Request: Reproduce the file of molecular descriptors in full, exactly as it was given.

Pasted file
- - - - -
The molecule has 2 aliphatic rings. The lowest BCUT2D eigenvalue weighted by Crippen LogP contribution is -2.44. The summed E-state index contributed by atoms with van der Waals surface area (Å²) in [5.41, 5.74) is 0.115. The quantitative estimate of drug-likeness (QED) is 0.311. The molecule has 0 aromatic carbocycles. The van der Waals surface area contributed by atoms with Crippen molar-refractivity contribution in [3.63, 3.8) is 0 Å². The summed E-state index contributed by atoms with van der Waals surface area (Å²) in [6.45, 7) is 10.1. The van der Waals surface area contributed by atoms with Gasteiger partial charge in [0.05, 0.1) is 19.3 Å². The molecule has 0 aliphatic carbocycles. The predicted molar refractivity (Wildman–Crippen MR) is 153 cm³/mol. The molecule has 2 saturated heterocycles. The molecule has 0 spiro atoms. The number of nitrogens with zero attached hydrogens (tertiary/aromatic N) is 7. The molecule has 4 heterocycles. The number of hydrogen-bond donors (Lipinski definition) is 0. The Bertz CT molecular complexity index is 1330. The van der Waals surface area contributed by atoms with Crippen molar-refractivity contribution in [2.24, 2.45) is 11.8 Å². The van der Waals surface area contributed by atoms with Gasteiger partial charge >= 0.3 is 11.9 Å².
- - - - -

The molecule has 2 aliphatic rings. The lowest BCUT2D eigenvalue weighted by Crippen LogP contribution is -2.44. The summed E-state index contributed by atoms with van der Waals surface area (Å²) in [5.41, 5.74) is 0.115. The quantitative estimate of drug-likeness (QED) is 0.311. The molecule has 0 aromatic carbocycles. The van der Waals surface area contributed by atoms with Crippen molar-refractivity contribution in [3.63, 3.8) is 0 Å². The summed E-state index contributed by atoms with van der Waals surface area (Å²) in [6.45, 7) is 10.1. The van der Waals surface area contributed by atoms with Gasteiger partial charge in [0.05, 0.1) is 19.3 Å². The molecule has 0 aliphatic carbocycles. The predicted molar refractivity (Wildman–Crippen MR) is 153 cm³/mol. The molecule has 2 saturated heterocycles. The molecule has 0 spiro atoms. The number of nitrogens with zero attached hydrogens (tertiary/aromatic N) is 7. The molecule has 4 heterocycles. The number of hydrogen-bond donors (Lipinski definition) is 0. The Bertz CT molecular complexity index is 1330. The van der Waals surface area contributed by atoms with Crippen molar-refractivity contribution in [2.24, 2.45) is 11.8 Å². The van der Waals surface area contributed by atoms with Gasteiger partial charge >= 0.3 is 11.9 Å².